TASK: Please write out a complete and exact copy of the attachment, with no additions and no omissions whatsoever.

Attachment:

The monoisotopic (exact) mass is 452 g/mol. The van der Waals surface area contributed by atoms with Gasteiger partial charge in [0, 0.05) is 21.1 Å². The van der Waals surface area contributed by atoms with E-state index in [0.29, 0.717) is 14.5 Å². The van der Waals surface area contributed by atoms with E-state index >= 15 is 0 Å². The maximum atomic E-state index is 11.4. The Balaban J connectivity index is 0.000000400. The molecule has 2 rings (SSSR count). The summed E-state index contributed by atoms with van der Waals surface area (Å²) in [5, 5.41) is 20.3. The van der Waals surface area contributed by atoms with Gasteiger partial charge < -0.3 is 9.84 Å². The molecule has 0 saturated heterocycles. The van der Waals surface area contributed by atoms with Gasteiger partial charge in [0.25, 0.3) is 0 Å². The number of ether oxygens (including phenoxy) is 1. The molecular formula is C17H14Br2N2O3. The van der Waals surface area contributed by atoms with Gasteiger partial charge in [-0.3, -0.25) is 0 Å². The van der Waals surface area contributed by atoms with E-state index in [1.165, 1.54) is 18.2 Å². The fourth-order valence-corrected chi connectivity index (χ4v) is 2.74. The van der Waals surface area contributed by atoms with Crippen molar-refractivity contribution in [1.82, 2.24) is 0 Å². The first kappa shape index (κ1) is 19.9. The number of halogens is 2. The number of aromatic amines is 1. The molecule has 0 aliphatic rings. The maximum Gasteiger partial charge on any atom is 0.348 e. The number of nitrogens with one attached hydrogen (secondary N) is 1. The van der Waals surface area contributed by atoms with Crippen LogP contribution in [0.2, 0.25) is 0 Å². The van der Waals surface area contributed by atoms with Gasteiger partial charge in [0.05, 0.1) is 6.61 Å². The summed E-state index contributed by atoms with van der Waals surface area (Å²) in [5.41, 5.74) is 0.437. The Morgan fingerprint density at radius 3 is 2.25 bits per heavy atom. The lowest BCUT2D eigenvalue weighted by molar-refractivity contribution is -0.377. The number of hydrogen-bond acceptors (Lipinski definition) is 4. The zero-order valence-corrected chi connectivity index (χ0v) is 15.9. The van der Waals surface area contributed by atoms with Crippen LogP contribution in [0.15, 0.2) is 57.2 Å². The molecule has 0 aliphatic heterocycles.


The monoisotopic (exact) mass is 452 g/mol. The van der Waals surface area contributed by atoms with Gasteiger partial charge in [0, 0.05) is 21.1 Å². The van der Waals surface area contributed by atoms with E-state index in [0.29, 0.717) is 14.5 Å². The van der Waals surface area contributed by atoms with E-state index >= 15 is 0 Å². The maximum atomic E-state index is 11.4. The Balaban J connectivity index is 0.000000400. The molecule has 2 rings (SSSR count). The summed E-state index contributed by atoms with van der Waals surface area (Å²) in [5, 5.41) is 20.3. The van der Waals surface area contributed by atoms with Gasteiger partial charge < -0.3 is 9.84 Å². The molecule has 0 saturated heterocycles. The van der Waals surface area contributed by atoms with Gasteiger partial charge in [0.25, 0.3) is 0 Å². The number of ether oxygens (including phenoxy) is 1. The molecular formula is C17H14Br2N2O3. The van der Waals surface area contributed by atoms with Gasteiger partial charge in [-0.3, -0.25) is 0 Å². The van der Waals surface area contributed by atoms with E-state index in [1.165, 1.54) is 18.2 Å². The fourth-order valence-corrected chi connectivity index (χ4v) is 2.74. The van der Waals surface area contributed by atoms with Crippen molar-refractivity contribution in [1.82, 2.24) is 0 Å². The first kappa shape index (κ1) is 19.9. The number of halogens is 2. The number of aromatic amines is 1. The molecule has 0 aliphatic rings. The maximum Gasteiger partial charge on any atom is 0.348 e. The number of nitrogens with one attached hydrogen (secondary N) is 1. The van der Waals surface area contributed by atoms with Crippen LogP contribution in [0.2, 0.25) is 0 Å². The van der Waals surface area contributed by atoms with Gasteiger partial charge in [0.05, 0.1) is 6.61 Å². The summed E-state index contributed by atoms with van der Waals surface area (Å²) in [5.41, 5.74) is 0.437. The Morgan fingerprint density at radius 3 is 2.25 bits per heavy atom. The lowest BCUT2D eigenvalue weighted by molar-refractivity contribution is -0.377. The number of hydrogen-bond acceptors (Lipinski definition) is 4. The zero-order valence-corrected chi connectivity index (χ0v) is 15.9. The van der Waals surface area contributed by atoms with Crippen LogP contribution in [0.15, 0.2) is 57.2 Å². The molecule has 0 aliphatic heterocycles.